Australia’s red-hot housing market is discouraging people who rent their homes from having children, while having the opposite effect on those who own their property, according to University of Sydney research.
“The increase in housing costs may directly impact fertility, which may have significant fiscal implications over the long-term,” authors Kadir Atalay, Ang Li and Stephen Whelan said in the study that was published in the Journal of Housing Economics.
Australia, like much of the developed world, is grappling with soaring property prices fuelled by record-low interest rates as central banks try to nurse their economies through the pandemic. The value of the nation’s housing market jumped by A$596.4 billion (US$425 billion) to almost A$9 trillion in the three months through June, the largest quarterly gain on record.
A A$100,000 increase in housing wealth is associated with an 18 per cent rise in the probability of home-owners having a new child, the research showed. Married couples who are mortgage holders are among the most likely to have kids.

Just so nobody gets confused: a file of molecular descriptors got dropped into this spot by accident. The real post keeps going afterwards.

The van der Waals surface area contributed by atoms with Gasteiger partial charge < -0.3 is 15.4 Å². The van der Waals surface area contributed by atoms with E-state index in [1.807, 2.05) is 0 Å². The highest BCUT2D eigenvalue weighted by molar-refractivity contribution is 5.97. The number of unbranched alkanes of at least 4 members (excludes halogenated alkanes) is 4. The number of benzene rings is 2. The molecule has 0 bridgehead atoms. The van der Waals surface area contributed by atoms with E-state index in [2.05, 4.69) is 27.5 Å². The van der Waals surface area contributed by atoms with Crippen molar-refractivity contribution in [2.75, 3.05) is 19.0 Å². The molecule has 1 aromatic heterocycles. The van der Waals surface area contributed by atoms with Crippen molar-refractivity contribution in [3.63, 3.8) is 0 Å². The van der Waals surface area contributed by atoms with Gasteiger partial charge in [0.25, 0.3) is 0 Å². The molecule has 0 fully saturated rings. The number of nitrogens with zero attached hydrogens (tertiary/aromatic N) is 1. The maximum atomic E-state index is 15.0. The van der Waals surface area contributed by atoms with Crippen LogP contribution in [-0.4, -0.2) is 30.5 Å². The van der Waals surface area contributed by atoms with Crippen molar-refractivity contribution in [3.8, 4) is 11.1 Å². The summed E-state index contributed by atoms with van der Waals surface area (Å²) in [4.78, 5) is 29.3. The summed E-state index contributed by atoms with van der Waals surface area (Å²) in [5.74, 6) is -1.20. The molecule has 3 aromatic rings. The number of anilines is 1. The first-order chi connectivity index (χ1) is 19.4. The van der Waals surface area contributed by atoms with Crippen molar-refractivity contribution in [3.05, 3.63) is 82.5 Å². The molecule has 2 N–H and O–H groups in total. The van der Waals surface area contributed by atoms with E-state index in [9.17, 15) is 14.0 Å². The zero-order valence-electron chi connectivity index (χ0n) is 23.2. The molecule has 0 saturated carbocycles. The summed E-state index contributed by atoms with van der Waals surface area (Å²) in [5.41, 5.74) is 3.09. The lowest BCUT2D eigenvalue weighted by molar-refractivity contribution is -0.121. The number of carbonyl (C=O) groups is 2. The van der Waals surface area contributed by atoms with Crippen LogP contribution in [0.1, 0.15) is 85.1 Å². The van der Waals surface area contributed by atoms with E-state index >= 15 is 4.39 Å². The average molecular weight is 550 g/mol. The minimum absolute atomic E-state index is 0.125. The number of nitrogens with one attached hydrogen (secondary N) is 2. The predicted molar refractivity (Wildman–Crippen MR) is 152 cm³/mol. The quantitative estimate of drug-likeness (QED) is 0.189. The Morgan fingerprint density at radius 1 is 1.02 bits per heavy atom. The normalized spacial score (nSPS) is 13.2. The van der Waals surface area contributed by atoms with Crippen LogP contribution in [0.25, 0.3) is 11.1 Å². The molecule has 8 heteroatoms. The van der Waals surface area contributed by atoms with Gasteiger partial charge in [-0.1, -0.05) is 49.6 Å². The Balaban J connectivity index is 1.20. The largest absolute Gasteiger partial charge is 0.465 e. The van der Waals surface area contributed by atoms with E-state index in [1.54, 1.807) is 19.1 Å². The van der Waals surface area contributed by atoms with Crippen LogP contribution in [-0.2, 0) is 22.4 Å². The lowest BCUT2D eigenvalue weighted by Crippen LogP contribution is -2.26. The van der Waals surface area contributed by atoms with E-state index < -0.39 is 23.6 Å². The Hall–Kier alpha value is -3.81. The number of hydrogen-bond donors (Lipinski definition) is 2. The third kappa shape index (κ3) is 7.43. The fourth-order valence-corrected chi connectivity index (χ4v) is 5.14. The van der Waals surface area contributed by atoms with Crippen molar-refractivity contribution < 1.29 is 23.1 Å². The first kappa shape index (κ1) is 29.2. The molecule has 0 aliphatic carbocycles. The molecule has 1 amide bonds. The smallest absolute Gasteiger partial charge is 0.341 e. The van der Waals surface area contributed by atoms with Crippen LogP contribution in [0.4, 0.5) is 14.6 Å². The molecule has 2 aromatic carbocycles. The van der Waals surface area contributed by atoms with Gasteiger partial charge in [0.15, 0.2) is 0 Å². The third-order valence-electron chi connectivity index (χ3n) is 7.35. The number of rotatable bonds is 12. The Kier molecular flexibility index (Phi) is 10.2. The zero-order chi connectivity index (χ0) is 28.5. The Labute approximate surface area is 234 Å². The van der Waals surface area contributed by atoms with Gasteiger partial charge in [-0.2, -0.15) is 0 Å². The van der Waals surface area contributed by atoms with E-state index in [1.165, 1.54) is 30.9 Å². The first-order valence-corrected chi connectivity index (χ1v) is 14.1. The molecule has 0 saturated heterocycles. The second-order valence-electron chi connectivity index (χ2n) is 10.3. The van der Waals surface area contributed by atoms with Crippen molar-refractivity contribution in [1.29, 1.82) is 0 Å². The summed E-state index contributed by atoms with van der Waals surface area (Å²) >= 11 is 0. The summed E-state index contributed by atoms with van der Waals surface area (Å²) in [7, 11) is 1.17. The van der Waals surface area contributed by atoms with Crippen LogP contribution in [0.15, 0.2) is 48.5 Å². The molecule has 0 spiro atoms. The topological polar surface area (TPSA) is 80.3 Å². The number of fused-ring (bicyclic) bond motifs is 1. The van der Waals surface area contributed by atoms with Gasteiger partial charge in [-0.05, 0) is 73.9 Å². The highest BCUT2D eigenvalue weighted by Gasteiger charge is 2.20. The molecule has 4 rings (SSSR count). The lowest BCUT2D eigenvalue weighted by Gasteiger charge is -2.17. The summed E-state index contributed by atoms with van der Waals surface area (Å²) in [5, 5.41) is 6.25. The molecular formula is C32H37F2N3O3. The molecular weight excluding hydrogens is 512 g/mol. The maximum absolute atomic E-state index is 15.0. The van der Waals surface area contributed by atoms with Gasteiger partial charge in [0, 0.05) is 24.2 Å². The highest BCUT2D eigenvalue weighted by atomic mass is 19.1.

For renters though, soaring housing prices tend to have the reverse effect, putting them off having children.
Sydney University said the research was the first time in Australia that family plans had been measured against home prices, adding that the findings matched similar work in the U.K., U.S. and Canada.
“In an environment in which Australia and other countries face an aging population, the empirical results indicate an additional challenge for policy makers,” the economists said.
The paper highlights that dwelling costs provide another mechanism for policy makers to influence fertility. The Australian fertility rate has been below the replacement rate since the late 1970s, a period in which the real price of housing has more than tripled.
Australia has historically relied on immigration to drive population growth.